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SMTP landmine feature

  • Brian

    Brian - 2003-09-23

    I have several spammers which I have identified by IP address that are sending mail to an unused domain on my system. They are mailing directly from their system, not via proxies or relays. Even if I block them at the firewall, they still try and connect continously.

    When I receive SMTP session from them, I'd like to reply with SMTP commands which overflow their buffer and hopefully crash their mail software.

    Has anyone considered adding a feature like this?I realize it is potentially dangerous but it is one way to get a spammers attention and stop them from contacting your system.



    • Wayne McDougall

      Wayne McDougall - 2003-09-23

      Considered agressive action against spammers? Oh every day. But I don't want to lower myself to their levels.

      The problem is that most spammers are using dedicated spam software which is quite hardened. Actions that are possible are:

      i) tar pit - you accept the connection but respond very very slowly, tying up their system. Problems: spammers have recognised this and their new software will drop the connection when they recognise this response. And it ties up resources on your machine. It might make them go away again.

      ii) Tempfailing. Defer their email forever - clogging up their system with retires and spool queues. Problem: They keep coming back at ya, or else their system doesn't retry. But that migth still get rid of them.

      iii) Redirect. Accept the email and automatically forward it on to someone in a position to do something about it - the registrar for the domain or such like. For a professional spam haus, unlikely to be effective.

      I think you're unlikely to find a flaw in their software.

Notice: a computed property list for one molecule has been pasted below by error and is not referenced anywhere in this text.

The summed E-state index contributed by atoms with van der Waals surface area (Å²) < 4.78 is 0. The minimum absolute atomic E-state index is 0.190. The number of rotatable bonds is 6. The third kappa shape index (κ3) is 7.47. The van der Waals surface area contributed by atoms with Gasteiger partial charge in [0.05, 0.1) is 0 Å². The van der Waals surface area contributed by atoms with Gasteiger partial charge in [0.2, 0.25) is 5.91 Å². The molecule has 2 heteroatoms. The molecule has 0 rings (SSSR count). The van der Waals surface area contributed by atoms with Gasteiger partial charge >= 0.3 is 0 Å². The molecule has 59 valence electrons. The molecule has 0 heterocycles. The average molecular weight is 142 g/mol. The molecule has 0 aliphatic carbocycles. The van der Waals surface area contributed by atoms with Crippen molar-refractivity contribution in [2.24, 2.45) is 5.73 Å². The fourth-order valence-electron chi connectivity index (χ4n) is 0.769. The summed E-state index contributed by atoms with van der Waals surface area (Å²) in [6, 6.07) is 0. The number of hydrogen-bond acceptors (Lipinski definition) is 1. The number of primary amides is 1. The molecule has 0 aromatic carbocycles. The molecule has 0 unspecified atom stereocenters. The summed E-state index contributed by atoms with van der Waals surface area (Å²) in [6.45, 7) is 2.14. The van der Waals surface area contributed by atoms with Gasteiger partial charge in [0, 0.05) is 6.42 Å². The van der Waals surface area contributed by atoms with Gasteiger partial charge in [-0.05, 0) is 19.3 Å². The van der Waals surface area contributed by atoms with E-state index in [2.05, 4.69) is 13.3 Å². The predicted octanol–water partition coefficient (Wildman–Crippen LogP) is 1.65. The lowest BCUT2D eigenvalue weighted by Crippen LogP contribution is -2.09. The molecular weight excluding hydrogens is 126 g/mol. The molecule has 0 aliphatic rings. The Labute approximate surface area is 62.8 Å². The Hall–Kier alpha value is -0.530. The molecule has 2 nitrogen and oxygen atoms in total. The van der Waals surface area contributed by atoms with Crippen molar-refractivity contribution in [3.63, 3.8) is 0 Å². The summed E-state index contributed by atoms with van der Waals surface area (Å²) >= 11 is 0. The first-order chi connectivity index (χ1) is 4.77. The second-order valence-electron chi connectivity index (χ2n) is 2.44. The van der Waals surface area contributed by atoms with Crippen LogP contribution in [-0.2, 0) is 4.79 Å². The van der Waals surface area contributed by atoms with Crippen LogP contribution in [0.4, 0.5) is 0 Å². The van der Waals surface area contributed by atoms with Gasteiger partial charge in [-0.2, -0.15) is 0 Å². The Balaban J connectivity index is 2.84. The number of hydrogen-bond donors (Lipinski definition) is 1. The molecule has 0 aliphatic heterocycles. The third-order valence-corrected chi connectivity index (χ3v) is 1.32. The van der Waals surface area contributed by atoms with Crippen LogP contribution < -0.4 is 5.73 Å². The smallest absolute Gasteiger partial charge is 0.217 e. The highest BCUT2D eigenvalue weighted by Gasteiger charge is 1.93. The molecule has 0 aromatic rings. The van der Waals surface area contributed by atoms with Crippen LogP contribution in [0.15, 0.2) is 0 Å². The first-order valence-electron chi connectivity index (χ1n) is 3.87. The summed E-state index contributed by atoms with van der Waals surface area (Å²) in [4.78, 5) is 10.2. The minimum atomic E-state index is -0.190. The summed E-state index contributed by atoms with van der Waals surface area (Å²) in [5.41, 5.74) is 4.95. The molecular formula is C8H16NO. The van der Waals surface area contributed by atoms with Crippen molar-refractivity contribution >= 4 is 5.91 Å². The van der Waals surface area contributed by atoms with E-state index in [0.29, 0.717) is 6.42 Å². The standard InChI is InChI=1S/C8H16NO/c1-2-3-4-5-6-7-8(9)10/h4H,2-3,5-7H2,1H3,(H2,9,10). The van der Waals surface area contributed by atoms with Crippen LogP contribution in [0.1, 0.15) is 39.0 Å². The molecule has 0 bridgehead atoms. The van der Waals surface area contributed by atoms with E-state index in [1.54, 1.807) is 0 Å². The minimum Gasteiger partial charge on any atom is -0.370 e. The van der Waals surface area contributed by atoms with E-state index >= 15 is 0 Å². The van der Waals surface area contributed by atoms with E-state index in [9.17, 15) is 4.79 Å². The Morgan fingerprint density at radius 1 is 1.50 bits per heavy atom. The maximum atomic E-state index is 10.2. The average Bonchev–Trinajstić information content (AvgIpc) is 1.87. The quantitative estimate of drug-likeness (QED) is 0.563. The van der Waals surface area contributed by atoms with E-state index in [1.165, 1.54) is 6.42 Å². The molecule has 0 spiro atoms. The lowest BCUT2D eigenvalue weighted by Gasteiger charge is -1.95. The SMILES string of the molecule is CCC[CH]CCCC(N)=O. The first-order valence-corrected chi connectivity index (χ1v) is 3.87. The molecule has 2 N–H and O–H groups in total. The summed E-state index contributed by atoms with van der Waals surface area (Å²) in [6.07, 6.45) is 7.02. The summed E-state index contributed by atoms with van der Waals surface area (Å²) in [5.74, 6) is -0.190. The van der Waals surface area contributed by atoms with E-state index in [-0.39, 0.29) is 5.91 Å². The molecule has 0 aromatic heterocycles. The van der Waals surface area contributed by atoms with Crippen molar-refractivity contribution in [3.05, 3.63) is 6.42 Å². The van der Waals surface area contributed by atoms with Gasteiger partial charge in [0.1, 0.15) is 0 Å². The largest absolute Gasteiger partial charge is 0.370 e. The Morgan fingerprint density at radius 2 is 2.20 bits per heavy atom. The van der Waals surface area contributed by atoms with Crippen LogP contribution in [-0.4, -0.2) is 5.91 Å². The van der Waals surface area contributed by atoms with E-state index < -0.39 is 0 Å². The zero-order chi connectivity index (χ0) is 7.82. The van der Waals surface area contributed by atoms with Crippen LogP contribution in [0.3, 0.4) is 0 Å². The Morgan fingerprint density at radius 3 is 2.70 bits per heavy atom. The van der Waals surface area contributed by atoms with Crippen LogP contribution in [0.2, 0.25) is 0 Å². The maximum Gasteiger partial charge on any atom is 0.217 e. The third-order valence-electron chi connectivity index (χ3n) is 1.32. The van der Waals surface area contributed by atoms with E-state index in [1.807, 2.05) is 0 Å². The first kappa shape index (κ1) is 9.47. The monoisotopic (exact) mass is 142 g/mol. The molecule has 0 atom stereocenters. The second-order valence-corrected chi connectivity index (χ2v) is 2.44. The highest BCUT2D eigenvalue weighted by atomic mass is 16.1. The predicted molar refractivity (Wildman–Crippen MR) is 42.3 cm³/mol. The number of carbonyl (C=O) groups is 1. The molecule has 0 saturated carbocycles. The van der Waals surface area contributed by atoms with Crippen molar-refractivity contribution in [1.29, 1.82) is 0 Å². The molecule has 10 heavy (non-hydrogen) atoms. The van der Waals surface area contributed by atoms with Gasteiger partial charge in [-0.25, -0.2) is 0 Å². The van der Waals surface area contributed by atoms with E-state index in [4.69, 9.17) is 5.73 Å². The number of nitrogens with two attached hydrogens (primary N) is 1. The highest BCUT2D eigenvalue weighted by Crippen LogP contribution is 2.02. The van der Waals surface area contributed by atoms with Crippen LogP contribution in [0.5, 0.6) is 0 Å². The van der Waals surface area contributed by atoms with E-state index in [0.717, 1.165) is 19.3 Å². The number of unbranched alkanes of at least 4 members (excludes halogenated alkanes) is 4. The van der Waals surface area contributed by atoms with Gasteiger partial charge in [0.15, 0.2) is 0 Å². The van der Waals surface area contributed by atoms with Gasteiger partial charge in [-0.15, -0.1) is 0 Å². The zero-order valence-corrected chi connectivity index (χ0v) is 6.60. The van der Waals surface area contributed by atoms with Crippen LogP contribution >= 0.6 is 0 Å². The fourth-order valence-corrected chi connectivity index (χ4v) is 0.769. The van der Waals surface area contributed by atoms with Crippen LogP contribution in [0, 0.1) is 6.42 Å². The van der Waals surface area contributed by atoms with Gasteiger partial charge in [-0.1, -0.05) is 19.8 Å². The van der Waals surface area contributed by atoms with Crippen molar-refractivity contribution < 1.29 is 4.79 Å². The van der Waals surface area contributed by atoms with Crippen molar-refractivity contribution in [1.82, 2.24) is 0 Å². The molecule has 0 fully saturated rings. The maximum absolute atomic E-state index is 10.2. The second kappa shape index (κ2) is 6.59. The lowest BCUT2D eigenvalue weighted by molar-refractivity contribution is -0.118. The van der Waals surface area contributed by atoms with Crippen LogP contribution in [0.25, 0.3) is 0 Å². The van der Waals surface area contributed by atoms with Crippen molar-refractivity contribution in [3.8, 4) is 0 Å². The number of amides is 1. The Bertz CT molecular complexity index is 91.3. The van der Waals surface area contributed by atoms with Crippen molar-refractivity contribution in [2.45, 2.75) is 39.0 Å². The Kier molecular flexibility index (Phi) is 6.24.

If the domain is unnused, what I'd do is set up multiple MX records pointing to each of the offending IPs (and anyone else I could find associated with them), and remopve my own, and let them try sending it all to each other. Once they settle down, redirect my MX record back to my own domain again. They may not be in your power.

      Another option is to have your upstream ISP block those IP addresses. Even less likely.

      Finally live with it. It will pass. Keep on blocking them. I'd run Fluffy so at least they'd know they were getting explicit blacklisting messages, and hopefully they'd give up.

      Still if you wantt to try a logn response, Fluffy allows you to customise your blacklisted SMTP response, so you could experiment. :-( But isn't your time more valuable? As I say their software is likely to be hardened against attack.

    • Brian

      Brian - 2003-09-23

      Tarpits are a nice diversion, but without massive deployments they don't do much to slow down a spammer unfortunately.

      Strangely, these spammers don't know when to give up. I have one IP block with six spam servers in it that has been hitting our corporate firewall every 10 minutes for six months, trying to get to one address on an unused domain.

      My experience with spamware is that it is (a) Win32 based (verified by scanning some of their hosts from my home DSL) and (b) usually written very poorly. I doubt very much they check for buffer overflows in SMTP responses.

      I'm very optimistic that feeding back massive buffer overflows to spamware could break it. I'd crack open VB myself and take a shot at it but I'm assuming Fluffy is not written in VB 7, and last time I tried porting VB 6 it was painful.